I like to ask people, “What’s the difference between a dream and a goal?” A lot of people struggle with this question at first because it’s hard to articulate on the spot. But think about it for a second. They’re very similar with one exception. A goal is something you have a plan for in order to accomplish it. Dreams are usually large goals without a plan. The problem is most of us think we have set goals when really all we have done is created a bunch of dreams without a plan to accomplish them.
The people I know who are goal oriented aren’t easily swayed into doing things that don’t align with their goals. They know exactly what they need to do in order to accomplish them and they are pretty disciplined. Dreamers aren’t as disciplined. They live with their heads in the clouds and are easily knocked off course by distractions. Unfortunately that’s the way many of us live our lives and it bleeds into our faith as well. We’re living for Christ without a purpose, and that’s dangerous.
In 1 Corinthians 9:24, Paul mentions that in a race, everyone runs, but only one wins. He then tells us to run to win. Verse 26 says, “Therefore I do not run without a definite goal” (AMP). Not only are we to run to win the ultimate prize, we are to run with purpose. We are to run with goals. To keep from being easily distracted by all this world has to offer, and to keep our head out of the clouds, we need to have spiritual goals. There’s no other way for us to have the impact on this world that we’re called to have. God has a purpose and a plan for you that only you can fulfill. Don’t go through life without accomplishing all God has planned for you. Set goals, make a plan and start doing things today that move you towards fulfilling your purpose.
Photo by Jonathan Chng on Unsplash
Throwback Thursday is a feature I’m using to help build some margin into my schedule to pursue other writing ventures. Each Thursday I’ll be bringing you a previously written devotional that still speaks encouragement to us from God’s Word.
I love watching the Olympics because I love sports, competition and people performing at their best. I don’t celebrate when people from other nations fall or mess up. I’m sure it’s devastating to them. They’ve spent a lifetime trying to perfect a skill and then, when the whole world is watching, they slip up and fall. We shouldn’t celebrate when anyone messes up simply because we don’t like them, are in competition with them or they’re from another country. We should celebrate with those who win and help those who didn’t.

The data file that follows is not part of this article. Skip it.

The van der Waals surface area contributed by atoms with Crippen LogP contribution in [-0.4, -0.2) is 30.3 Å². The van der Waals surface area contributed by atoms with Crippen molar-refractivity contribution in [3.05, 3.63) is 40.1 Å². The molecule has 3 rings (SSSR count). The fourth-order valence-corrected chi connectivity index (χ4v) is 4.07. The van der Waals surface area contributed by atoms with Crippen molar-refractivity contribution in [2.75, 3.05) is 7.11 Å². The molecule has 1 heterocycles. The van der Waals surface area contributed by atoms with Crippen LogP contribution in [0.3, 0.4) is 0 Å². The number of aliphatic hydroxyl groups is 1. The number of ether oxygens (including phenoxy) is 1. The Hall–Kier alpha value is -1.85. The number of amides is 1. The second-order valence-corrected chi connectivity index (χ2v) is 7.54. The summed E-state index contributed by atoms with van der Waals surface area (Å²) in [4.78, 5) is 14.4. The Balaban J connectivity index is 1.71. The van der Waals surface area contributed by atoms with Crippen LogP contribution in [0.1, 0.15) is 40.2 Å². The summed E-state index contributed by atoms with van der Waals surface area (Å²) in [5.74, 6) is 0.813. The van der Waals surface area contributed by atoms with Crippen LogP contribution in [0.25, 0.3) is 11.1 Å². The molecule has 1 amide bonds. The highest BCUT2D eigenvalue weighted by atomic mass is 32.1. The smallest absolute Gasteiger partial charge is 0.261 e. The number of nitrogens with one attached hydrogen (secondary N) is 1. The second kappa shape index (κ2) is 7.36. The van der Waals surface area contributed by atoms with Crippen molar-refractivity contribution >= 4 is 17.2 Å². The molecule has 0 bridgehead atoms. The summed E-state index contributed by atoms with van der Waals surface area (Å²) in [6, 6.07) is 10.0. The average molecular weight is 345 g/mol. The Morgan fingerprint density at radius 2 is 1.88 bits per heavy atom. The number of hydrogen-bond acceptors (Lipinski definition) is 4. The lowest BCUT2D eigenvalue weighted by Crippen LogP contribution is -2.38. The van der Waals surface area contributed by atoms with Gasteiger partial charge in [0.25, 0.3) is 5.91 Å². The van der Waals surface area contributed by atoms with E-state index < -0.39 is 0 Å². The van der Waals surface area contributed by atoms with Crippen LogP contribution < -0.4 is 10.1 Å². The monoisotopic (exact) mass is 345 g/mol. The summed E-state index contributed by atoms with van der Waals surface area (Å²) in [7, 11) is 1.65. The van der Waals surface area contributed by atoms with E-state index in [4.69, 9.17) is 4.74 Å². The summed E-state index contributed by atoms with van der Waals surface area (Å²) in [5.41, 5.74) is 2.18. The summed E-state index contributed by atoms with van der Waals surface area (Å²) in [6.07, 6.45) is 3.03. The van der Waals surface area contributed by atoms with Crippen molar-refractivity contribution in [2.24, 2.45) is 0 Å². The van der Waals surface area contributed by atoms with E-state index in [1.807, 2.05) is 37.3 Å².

I read the story of Dario Cologna from Switzerland. He won the gold medal in men’s cross country skiing. After skiing 15 km (9 miles), he, like everyone else collapsed at the finish line. He had given it his all. Instead of going back to get a massage or to celebrate, he waited until the last person came across the line and congratulated him for completing the race. Roberto Carcelen of Peru finished in 87th place and about 30 minutes behind Cologna. Carcelen is Peru’s first winter Olympian and raced even though he fractured a rib in training. The last person he expected to see was the gold medal winner.
Each one of us are in a race as a Christian. Paul told us to run as if to win the prize. At the end of his life, he said, “I have finished the race, and I have remained faithful (II Timothy 4:7).” He wanted us to approach the Christian life as a race. It takes training, discipline and hard work over time. We are to stay focused on the prize as we run it. At the end of our life, we should be able to say we gave it our all and collapse at the finish line. We should be like the gold medalist in the Olympics who knows they gave it their all and has a great feeling of accomplishment.
We should also be like Dario Cologna from Switzerland. We should celebrate with others who complete the race. We should encourage others to keep going when they’d rather give up. We should recognize this life isn’t just about getting across the finish line in first place, but it’s also about helping others make it to the end. Galatians 6:1 says, “If another believer is overcome by sin, you who are godly should gently and humbly help that person back onto the right path.” We shouldn’t be so competitive in our faith that we fail to stop and help others who have fallen. We shouldn’t be so self righteous that we celebrate when other believers whom we don’t like fall.
Its never a good day when someone falls, especially those who are well known in the faith. It’s our responsibility to help them up. It’s our responsibility to restore them. It’s not our job to laugh or to make fun of. Each one of us are human and will fail in our race at some point. Each one of us will need restoration from other believers. Keep your eye out today for others who need a hand back up. Look out for those who may not be as swift as you are in the race. Celebrate their victories and share their burdens when they fall. That’s how we can fulfill the law of Christ.